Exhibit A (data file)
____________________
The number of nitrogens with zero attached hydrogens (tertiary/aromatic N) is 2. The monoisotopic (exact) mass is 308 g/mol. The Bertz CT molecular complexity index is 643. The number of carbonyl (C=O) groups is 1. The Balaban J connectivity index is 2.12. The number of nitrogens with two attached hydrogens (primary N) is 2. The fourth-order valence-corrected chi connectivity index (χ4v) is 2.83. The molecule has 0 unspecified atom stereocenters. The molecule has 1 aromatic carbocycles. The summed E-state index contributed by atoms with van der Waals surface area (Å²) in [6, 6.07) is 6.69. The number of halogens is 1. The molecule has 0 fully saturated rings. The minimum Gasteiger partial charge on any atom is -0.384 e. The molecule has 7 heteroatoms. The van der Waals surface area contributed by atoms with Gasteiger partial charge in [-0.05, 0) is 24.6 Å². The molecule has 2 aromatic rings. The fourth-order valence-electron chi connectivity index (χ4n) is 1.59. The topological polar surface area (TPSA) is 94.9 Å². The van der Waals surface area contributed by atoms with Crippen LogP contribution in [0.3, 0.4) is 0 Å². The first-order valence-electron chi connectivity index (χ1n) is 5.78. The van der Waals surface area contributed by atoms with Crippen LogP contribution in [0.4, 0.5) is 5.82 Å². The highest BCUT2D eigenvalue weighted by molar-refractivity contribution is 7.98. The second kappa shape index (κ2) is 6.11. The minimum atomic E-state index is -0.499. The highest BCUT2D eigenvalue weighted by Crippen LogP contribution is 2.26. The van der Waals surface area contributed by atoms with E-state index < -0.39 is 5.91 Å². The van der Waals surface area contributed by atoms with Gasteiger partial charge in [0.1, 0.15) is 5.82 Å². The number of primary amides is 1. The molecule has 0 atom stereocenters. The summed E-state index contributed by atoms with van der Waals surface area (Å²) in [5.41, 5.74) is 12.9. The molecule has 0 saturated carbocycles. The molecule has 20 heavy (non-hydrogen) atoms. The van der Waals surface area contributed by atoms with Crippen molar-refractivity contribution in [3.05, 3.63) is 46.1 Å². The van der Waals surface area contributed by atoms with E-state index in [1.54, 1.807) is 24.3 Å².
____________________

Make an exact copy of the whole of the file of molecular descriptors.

The number of nitrogens with zero attached hydrogens (tertiary/aromatic N) is 2. The monoisotopic (exact) mass is 308 g/mol. The Bertz CT molecular complexity index is 643. The number of carbonyl (C=O) groups is 1. The Balaban J connectivity index is 2.12. The number of nitrogens with two attached hydrogens (primary N) is 2. The fourth-order valence-corrected chi connectivity index (χ4v) is 2.83. The molecule has 0 unspecified atom stereocenters. The molecule has 1 aromatic carbocycles. The summed E-state index contributed by atoms with van der Waals surface area (Å²) in [6, 6.07) is 6.69. The number of halogens is 1. The molecule has 0 fully saturated rings. The minimum Gasteiger partial charge on any atom is -0.384 e. The molecule has 7 heteroatoms. The van der Waals surface area contributed by atoms with Gasteiger partial charge in [-0.05, 0) is 24.6 Å². The molecule has 2 aromatic rings. The fourth-order valence-electron chi connectivity index (χ4n) is 1.59. The topological polar surface area (TPSA) is 94.9 Å². The van der Waals surface area contributed by atoms with Crippen LogP contribution in [0.3, 0.4) is 0 Å². The first-order valence-electron chi connectivity index (χ1n) is 5.78. The van der Waals surface area contributed by atoms with Crippen LogP contribution in [0.4, 0.5) is 5.82 Å². The highest BCUT2D eigenvalue weighted by molar-refractivity contribution is 7.98. The second kappa shape index (κ2) is 6.11. The minimum atomic E-state index is -0.499. The highest BCUT2D eigenvalue weighted by Crippen LogP contribution is 2.26. The van der Waals surface area contributed by atoms with E-state index < -0.39 is 5.91 Å². The van der Waals surface area contributed by atoms with Gasteiger partial charge in [0.1, 0.15) is 5.82 Å². The number of primary amides is 1. The molecule has 0 atom stereocenters. The summed E-state index contributed by atoms with van der Waals surface area (Å²) in [5.41, 5.74) is 12.9. The molecule has 0 saturated carbocycles. The molecule has 20 heavy (non-hydrogen) atoms. The van der Waals surface area contributed by atoms with Crippen molar-refractivity contribution in [3.05, 3.63) is 46.1 Å². The van der Waals surface area contributed by atoms with E-state index in [1.54, 1.807) is 24.3 Å².